Recent events have highlighted an interesting quirk of human nature. Fundamentally, we seem to either think people are just like us (see what advertisers think ‘normal’ people get up to) or that they are completely and irreconcilably different (witness the incredulity and emotionality between opposing parties in Brexit or the recent US elections).
We live bubble-like lives, with some people on the inside (like me) and others on the outside (not like me). Whilst this has always been human nature, nowadays we increasingly have the means to ensure that our bubble is ever more homogeneous and ever less overlapping with those who are different from us.
This is not just a social media / echo chamber thing. It plays out across who we socialise with, where we live and work. The great shifts that were meant to bring people together and make boundaries a thing of the past have largely failed to do so.
Take globalisation. Whilst people around the world may drink Coke, wear Nike or listen to Beyoncé, it doesn’t make them any more meaningfully similar. Furthermore, a recent article even suggests a certain reversal in this unifying movement of consumer choice.
The great melting pot of the internet is also less bubble-popping than originally predicted. At a most basic level, even the fundamental concept that there is such a thing as ‘the’ internet—annulling geographies and cultural boundaries—is increasingly being revealed as a myth. National firewalls, different scripts and different languages, combined with the echo chambers of social media, which increasingly act as our window to the world, mean that in reality there are multiple internets. Even in humanity’s greatest arena for collisions thus far, separation thrives.
|This article is part of the Cultural Radar series|
Moreover, commonly heralded examples of diversity thriving are not always the clear-cut success stories they appear to be. Superficial difference can often mask underlying similarity. Whilst we may work, socialise or live with people from a widespread mix of ethnicities, it’s likely that similarities in education, wealth, outlook and values greatly outweigh any surface impressions of diversity and difference.
This matters for a number of reasons. As human beings we are undoubtedly better off when we come into contact with people who are different from us. It opens up our field of experiences, our viewpoints and assumptions benefit from being challenged, we learn and we grow. It’s also fundamental in helping develop a deeper sense of empathy, a function sitting at the core of our humanity.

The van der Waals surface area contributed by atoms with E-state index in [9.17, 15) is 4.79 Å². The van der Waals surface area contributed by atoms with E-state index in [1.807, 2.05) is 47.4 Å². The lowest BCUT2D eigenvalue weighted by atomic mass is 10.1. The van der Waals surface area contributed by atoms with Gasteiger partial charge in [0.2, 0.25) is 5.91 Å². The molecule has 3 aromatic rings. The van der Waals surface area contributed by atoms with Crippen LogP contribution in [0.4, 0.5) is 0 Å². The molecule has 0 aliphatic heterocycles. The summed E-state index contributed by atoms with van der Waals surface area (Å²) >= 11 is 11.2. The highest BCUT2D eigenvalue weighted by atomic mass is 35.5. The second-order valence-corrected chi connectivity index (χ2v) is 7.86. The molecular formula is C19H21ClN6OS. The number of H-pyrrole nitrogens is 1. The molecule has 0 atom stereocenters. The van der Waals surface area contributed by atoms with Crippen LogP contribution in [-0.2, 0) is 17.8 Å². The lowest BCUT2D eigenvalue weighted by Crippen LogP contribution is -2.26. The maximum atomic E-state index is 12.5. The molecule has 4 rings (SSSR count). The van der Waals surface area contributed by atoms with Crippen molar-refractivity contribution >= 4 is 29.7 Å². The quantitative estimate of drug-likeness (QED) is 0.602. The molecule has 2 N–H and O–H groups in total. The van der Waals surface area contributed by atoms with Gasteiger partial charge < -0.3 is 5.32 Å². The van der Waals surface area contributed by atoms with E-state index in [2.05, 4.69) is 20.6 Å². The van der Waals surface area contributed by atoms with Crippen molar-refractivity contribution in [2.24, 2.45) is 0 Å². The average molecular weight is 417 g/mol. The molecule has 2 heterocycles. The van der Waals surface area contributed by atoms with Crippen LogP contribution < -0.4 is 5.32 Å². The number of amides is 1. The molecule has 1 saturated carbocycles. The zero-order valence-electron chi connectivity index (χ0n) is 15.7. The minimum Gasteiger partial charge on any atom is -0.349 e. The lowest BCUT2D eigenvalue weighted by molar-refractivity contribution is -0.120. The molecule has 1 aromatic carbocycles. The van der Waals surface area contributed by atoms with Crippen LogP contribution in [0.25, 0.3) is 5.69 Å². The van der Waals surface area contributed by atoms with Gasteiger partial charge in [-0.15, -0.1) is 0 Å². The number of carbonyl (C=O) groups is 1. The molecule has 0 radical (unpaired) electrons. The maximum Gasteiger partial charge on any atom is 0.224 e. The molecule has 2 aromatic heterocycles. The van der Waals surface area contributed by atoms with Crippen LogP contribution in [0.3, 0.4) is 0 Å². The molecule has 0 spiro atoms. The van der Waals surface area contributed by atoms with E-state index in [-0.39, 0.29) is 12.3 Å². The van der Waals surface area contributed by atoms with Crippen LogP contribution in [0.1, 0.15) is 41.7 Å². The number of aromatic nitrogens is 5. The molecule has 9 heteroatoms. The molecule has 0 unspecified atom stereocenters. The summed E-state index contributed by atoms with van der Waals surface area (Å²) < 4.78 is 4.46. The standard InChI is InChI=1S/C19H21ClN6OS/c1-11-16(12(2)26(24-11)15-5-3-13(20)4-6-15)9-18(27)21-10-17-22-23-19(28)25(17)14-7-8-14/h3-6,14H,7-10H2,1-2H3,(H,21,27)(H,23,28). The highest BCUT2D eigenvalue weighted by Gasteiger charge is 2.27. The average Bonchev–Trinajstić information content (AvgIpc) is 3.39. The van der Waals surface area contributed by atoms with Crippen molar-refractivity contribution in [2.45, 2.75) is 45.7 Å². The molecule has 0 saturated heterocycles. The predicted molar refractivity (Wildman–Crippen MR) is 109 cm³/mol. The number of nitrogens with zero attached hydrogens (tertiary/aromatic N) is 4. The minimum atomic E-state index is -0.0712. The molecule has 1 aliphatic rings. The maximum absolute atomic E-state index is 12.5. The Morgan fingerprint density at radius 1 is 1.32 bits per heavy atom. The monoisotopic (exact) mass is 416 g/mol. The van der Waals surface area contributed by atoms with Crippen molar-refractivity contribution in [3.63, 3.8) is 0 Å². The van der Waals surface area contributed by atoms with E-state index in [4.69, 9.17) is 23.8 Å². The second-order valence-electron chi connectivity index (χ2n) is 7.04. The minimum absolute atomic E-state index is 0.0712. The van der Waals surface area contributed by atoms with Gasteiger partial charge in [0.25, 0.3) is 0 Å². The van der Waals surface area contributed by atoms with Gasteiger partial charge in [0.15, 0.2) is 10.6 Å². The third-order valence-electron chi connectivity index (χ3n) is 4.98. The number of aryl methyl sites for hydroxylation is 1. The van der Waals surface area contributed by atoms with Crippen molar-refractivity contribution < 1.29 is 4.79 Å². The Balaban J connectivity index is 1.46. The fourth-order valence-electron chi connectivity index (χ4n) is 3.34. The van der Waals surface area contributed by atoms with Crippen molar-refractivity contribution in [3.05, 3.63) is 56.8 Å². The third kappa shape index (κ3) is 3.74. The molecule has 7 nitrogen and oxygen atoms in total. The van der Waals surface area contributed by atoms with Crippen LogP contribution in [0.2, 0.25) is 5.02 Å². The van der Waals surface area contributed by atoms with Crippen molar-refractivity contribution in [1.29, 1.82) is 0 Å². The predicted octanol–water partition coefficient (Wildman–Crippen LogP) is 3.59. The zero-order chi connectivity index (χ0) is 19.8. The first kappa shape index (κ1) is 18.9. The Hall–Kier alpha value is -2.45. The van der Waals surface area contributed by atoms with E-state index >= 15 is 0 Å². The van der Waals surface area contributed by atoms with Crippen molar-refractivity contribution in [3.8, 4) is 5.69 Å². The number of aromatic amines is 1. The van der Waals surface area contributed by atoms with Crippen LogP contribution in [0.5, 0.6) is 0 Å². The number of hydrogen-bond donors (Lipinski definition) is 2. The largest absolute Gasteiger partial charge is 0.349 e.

On a much more micro level, as marketing professionals we have an obligation to understand people who are different from us. Our customers and audiences, the people we sell to, service, or communicate to, are rarely our mirror image.
If we are instinctively drawn to assume most people are the same as us, that those who are not are bafflingly different (and hence barely worth making the effort to understand), and if it’s become ever easier to live out our lives surrounded by ‘people like us’, what can we do about it?
The first step, as in addiction counselling, is to admit there is a problem. If we’re aware of this tendency, we’re more likely to pick up on it when we are defaulting to automated assumptions of similarity.
Second, we need to actively break with this tendency. This means personally doing things that bring us in contact with people and viewpoints that are different from our own. Get news from a wide and deliberately contrasting range of sources, not just favourites. Watch prime time TV, instead of remaining confined to Netflix’s ‘just for you’ suggestions. Drink in hipster bars as well as sticky-floored locals. Shop at a major grocery chain sometimes, instead of the local market. Take up any opportunity that brings us into contact with people we would normally never meet or spend time with. The opportunities are endless.
Freeing ourselves from the pervasive limitations of our bubble won’t happen without conscious effort. But doing so will help us be better at our jobs, and in the long run, better and more empathetic human beings.
Tim Parker is director at Flamingo London